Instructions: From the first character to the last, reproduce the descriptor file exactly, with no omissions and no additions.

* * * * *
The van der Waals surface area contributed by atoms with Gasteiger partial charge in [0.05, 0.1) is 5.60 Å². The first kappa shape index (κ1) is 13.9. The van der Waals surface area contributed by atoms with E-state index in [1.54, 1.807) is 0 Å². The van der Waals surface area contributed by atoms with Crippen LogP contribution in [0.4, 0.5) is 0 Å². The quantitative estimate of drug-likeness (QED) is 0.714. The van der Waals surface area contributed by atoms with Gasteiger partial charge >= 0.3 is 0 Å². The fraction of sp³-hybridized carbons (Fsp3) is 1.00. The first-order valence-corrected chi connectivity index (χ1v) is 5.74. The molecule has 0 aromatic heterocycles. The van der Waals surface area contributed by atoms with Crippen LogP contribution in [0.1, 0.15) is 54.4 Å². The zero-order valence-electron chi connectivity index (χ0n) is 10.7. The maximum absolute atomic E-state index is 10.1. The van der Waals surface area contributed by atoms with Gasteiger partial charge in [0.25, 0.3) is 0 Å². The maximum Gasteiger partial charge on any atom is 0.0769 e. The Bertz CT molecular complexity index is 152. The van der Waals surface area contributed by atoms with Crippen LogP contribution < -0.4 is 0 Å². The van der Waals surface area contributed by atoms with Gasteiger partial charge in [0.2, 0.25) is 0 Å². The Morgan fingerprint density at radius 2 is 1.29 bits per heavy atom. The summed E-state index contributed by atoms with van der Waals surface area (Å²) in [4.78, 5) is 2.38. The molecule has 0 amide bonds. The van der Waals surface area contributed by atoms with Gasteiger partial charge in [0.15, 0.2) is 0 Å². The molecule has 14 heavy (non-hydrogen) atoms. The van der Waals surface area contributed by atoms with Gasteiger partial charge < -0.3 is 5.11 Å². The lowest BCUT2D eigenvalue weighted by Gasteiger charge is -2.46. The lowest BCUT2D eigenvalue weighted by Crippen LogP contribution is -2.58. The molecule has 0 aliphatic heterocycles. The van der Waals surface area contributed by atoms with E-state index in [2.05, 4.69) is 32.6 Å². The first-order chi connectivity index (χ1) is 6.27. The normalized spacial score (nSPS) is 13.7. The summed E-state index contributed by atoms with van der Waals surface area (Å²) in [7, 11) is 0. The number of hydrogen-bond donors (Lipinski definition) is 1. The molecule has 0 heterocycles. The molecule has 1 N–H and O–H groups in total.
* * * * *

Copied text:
The van der Waals surface area contributed by atoms with Gasteiger partial charge in [0.05, 0.1) is 5.60 Å². The first kappa shape index (κ1) is 13.9. The van der Waals surface area contributed by atoms with E-state index in [1.54, 1.807) is 0 Å². The van der Waals surface area contributed by atoms with Crippen LogP contribution in [0.4, 0.5) is 0 Å². The quantitative estimate of drug-likeness (QED) is 0.714. The van der Waals surface area contributed by atoms with Gasteiger partial charge >= 0.3 is 0 Å². The fraction of sp³-hybridized carbons (Fsp3) is 1.00. The first-order valence-corrected chi connectivity index (χ1v) is 5.74. The molecule has 0 aromatic heterocycles. The van der Waals surface area contributed by atoms with Crippen LogP contribution in [0.1, 0.15) is 54.4 Å². The zero-order valence-electron chi connectivity index (χ0n) is 10.7. The maximum absolute atomic E-state index is 10.1. The van der Waals surface area contributed by atoms with Gasteiger partial charge in [0.25, 0.3) is 0 Å². The maximum Gasteiger partial charge on any atom is 0.0769 e. The Bertz CT molecular complexity index is 152. The van der Waals surface area contributed by atoms with Crippen LogP contribution < -0.4 is 0 Å². The van der Waals surface area contributed by atoms with Gasteiger partial charge in [0.2, 0.25) is 0 Å². The Morgan fingerprint density at radius 2 is 1.29 bits per heavy atom. The summed E-state index contributed by atoms with van der Waals surface area (Å²) in [4.78, 5) is 2.38. The molecule has 0 amide bonds. The van der Waals surface area contributed by atoms with Gasteiger partial charge in [0.15, 0.2) is 0 Å². The molecule has 14 heavy (non-hydrogen) atoms. The van der Waals surface area contributed by atoms with Gasteiger partial charge < -0.3 is 5.11 Å². The lowest BCUT2D eigenvalue weighted by Gasteiger charge is -2.46. The lowest BCUT2D eigenvalue weighted by Crippen LogP contribution is -2.58. The molecule has 0 aliphatic heterocycles. The van der Waals surface area contributed by atoms with E-state index in [2.05, 4.69) is 32.6 Å². The first-order chi connectivity index (χ1) is 6.27. The normalized spacial score (nSPS) is 13.7. The summed E-state index contributed by atoms with van der Waals surface area (Å²) in [7, 11) is 0. The number of hydrogen-bond donors (Lipinski definition) is 1. The molecule has 0 heterocycles. The molecule has 1 N–H and O–H groups in total.